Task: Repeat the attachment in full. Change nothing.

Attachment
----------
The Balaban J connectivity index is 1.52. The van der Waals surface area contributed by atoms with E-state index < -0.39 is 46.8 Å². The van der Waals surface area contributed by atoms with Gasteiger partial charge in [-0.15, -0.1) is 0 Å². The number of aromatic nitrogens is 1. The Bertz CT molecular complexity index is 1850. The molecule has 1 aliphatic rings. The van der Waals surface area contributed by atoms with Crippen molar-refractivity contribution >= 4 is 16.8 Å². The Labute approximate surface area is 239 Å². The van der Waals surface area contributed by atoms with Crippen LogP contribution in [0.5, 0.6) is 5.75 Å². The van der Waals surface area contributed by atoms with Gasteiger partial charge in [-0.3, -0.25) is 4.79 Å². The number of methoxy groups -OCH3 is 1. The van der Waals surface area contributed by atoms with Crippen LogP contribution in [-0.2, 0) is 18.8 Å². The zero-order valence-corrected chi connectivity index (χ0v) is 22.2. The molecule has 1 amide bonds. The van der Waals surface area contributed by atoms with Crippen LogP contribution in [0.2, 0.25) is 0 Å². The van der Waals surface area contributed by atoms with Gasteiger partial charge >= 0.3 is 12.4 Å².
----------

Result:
The Balaban J connectivity index is 1.52. The van der Waals surface area contributed by atoms with E-state index < -0.39 is 46.8 Å². The van der Waals surface area contributed by atoms with Gasteiger partial charge in [-0.15, -0.1) is 0 Å². The number of aromatic nitrogens is 1. The Bertz CT molecular complexity index is 1850. The molecule has 1 aliphatic rings. The van der Waals surface area contributed by atoms with Crippen molar-refractivity contribution >= 4 is 16.8 Å². The Labute approximate surface area is 239 Å². The van der Waals surface area contributed by atoms with Crippen LogP contribution in [0.5, 0.6) is 5.75 Å². The van der Waals surface area contributed by atoms with Gasteiger partial charge in [-0.3, -0.25) is 4.79 Å². The number of methoxy groups -OCH3 is 1. The van der Waals surface area contributed by atoms with Crippen LogP contribution in [-0.2, 0) is 18.8 Å². The zero-order valence-corrected chi connectivity index (χ0v) is 22.2. The molecule has 1 amide bonds. The van der Waals surface area contributed by atoms with Crippen LogP contribution in [0.2, 0.25) is 0 Å². The van der Waals surface area contributed by atoms with Gasteiger partial charge >= 0.3 is 12.4 Å².